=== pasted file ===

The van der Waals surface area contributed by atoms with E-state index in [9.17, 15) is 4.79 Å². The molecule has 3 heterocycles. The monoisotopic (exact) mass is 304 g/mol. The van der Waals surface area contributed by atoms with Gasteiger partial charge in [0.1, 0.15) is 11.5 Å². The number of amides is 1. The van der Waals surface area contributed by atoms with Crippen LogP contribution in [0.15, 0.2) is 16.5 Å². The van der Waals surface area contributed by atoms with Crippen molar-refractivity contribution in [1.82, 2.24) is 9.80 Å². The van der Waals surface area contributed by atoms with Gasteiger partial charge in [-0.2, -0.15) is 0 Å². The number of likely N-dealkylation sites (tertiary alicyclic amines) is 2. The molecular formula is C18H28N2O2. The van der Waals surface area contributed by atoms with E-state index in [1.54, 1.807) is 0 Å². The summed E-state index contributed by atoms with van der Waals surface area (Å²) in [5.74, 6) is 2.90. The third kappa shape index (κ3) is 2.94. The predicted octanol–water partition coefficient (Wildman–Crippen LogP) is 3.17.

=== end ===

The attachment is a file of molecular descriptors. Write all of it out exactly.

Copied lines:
The van der Waals surface area contributed by atoms with E-state index in [9.17, 15) is 4.79 Å². The molecule has 3 heterocycles. The monoisotopic (exact) mass is 304 g/mol. The van der Waals surface area contributed by atoms with Gasteiger partial charge in [0.1, 0.15) is 11.5 Å². The number of amides is 1. The van der Waals surface area contributed by atoms with Crippen LogP contribution in [0.15, 0.2) is 16.5 Å². The van der Waals surface area contributed by atoms with Crippen molar-refractivity contribution in [1.82, 2.24) is 9.80 Å². The van der Waals surface area contributed by atoms with Gasteiger partial charge in [-0.2, -0.15) is 0 Å². The number of likely N-dealkylation sites (tertiary alicyclic amines) is 2. The molecular formula is C18H28N2O2. The van der Waals surface area contributed by atoms with E-state index in [1.54, 1.807) is 0 Å². The summed E-state index contributed by atoms with van der Waals surface area (Å²) in [5.74, 6) is 2.90. The third kappa shape index (κ3) is 2.94. The predicted octanol–water partition coefficient (Wildman–Crippen LogP) is 3.17.